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Servo Control with Mini Maestro 12-channel and LabVIEW

Hi, I work in a university physics lab and I’m trying to control a series of servo motors with the Mini Maestro 12-channel board, and I have working LabVIEW code written for the Micro Maestro 6-channel board. It doesn’t seem to be working at all with my board, though I’m using the right ports and the servos have been tested with other boards. What changed between the Mini and Micro Maestro boards, that I should account for when modifying the code?

Thanks for any help!

Hello.

Just to confirm, you are trying to control your Maestro with LabVIEW over USB, correct? Can you elaborate on how it is not working (are you getting errors, do the servos not move, etc.) and post your settings file?

- Patrick

Yes, I’m trying to use i/o input (I think) over the USB interface. If it helps, the VI uses VISA Serial subVIs. There are no errors when I watch the script, but the servos don’t move at all.

maestro_settings.txt (2.5 KB)

I am using the same code for the Mini and Micro.

See if you can move the servos using the Maestro Control Center application. If you can’t, then make sure there is power to the servos (this is separate power connection than the power that the USB supplies).

I’ve attached an example of my Init and Read code.
Servo Init.vi (20.3 KB)
Servo Read Position.vi (11.7 KB)

Also, check Device Manager.
If you do not see a “Pololu…Controller Command Port (COMx)” for each controller, you may have connected the controller before installing the Pololu driver software. In this case Windows 10 will assign a generic “USB Serial Device” driver.

If this is the case, you would see that the COM ports are named “USB Serial Device” in the Device Manager instead of having descriptive names. The COM ports with these names will not be recognized by LabVIEW as servo controllers. To fix the names in the Device Manager :

  • right-click on each “USB Serial Device” entry,
  • select “Update Driver Software…”,
  • select “Search automatically for updated driver software”.

Windows should find the Maestro drivers you already installed, which contain the correct name for the port. It may helpful to find which “USB Serial Device” are associated with a servo controller, by observing how the Device Manager list changes when you unplug/plugin the misidentified servo controller’s USB cable.

I think the power supply may be the issue… I thought the servos and board were both powered via USB. I’ve read that section of the manual now but I’m still unclear on the equipment that would supply power to the servos. I understand it’s a 0.1" 2-pin cable, but I don’t see anything online that looks like it could readily act as a power supply.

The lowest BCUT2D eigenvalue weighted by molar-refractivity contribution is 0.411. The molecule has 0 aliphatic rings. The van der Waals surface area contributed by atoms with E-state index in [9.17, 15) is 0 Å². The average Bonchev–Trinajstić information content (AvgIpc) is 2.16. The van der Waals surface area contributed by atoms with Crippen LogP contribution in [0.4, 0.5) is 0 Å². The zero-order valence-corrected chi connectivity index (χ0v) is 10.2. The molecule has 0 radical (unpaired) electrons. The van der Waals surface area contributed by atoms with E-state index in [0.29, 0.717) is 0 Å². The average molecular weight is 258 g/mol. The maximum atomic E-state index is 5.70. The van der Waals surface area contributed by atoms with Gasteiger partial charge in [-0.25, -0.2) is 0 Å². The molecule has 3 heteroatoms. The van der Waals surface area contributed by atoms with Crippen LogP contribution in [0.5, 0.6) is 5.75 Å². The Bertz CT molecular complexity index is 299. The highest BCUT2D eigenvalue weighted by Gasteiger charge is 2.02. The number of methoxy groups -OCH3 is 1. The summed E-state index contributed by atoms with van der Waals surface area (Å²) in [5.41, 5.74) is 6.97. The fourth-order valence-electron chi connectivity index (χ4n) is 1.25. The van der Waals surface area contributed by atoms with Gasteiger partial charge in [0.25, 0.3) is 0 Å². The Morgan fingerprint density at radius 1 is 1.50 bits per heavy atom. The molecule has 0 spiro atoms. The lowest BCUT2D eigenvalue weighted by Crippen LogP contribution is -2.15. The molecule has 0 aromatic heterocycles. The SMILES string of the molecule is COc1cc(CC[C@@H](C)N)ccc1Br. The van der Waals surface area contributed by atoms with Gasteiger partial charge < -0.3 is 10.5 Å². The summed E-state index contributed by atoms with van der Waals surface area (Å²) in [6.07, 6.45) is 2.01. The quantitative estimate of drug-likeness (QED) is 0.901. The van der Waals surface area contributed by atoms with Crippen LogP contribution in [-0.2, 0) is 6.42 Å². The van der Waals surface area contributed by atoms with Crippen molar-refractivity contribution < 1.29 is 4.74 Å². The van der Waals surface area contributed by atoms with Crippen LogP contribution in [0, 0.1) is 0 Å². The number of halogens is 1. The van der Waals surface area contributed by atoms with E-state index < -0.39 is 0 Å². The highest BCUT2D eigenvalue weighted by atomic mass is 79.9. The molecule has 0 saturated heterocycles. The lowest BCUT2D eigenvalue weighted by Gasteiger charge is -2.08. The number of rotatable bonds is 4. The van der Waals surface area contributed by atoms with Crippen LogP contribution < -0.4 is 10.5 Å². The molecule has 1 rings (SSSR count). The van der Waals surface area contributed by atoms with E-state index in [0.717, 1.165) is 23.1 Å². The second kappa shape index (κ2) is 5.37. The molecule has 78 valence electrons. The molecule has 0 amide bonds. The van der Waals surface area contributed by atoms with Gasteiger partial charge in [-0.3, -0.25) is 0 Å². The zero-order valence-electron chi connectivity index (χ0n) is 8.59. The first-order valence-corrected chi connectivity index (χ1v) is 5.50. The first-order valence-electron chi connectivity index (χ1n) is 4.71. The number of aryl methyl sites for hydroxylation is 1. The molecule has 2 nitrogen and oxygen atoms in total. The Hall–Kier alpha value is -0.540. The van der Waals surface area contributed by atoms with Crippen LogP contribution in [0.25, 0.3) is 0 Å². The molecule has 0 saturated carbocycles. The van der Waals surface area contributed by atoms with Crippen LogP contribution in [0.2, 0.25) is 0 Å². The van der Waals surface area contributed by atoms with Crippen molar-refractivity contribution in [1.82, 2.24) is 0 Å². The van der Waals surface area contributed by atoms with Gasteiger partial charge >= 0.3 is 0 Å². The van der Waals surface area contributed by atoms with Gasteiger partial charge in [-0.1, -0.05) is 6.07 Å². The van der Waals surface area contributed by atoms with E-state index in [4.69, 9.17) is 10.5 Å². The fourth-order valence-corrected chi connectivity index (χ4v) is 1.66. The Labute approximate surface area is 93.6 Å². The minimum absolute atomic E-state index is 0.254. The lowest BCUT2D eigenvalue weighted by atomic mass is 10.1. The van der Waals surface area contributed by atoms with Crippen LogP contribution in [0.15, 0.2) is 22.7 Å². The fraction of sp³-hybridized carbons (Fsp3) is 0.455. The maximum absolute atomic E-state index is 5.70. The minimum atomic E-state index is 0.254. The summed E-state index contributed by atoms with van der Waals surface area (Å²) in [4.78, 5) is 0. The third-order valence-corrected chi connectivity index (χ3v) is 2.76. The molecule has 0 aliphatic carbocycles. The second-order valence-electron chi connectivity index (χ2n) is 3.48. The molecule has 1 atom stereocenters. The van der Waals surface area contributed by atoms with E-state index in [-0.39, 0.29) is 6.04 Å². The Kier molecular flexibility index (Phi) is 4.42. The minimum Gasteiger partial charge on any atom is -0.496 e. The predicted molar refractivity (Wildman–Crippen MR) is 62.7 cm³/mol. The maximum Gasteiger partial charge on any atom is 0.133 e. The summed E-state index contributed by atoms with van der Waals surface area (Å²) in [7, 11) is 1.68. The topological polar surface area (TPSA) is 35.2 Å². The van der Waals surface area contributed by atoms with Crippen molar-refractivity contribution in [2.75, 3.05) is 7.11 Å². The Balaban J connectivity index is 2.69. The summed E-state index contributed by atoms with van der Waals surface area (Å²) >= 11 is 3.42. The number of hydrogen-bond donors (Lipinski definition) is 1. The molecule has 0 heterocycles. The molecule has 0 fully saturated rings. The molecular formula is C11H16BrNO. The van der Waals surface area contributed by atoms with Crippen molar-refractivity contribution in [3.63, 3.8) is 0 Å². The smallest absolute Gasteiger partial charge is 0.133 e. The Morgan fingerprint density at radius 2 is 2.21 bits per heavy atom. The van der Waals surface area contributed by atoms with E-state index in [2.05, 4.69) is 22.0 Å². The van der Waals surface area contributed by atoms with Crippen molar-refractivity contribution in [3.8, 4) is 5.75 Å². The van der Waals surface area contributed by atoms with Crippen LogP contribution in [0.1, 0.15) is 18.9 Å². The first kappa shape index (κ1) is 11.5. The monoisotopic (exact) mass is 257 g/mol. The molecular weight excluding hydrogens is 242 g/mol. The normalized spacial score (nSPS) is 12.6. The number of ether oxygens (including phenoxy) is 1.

Is the only option to get something like this and connect it to a screw terminal power supply?

I’m new to all this and I really appreciate the help.

There are many ways you could power your servos such as using a battery or battery pack, a benchtop power supply, or a wall power adapter like the one you linked to. I suggest adding up the stall current of all of your servos, and getting a supply that can handle at least that much current at an appropriate voltage for your servos. You can usually find the stall current in the servo’s datasheet or in its web page documentation, but if you cannot find the stall current of your servo, a good rule of thumb is to budget about 1A per standard size servo.

By the way, in case you did not notice, the wall adapter you linked to supplies 12V, which is much greater than what most RC servos are designed to handle. (Generally, RC servos are designed to handle around 6V, but I suggest checking the documentation for your particular servos.)

As far a connecting your power supply to your Maestro, the best way to do that will depend on the connectors available for your power supply along with what tools and skills you have. The method you described for connecting a wall adapter to the Maestro seems like it might be okay (though that connector might block access to some of the adjacent pins). You might also consider some solution using jumper wires, or you could possibly make your own connectors using crimp pins and connector housings.

- Patrick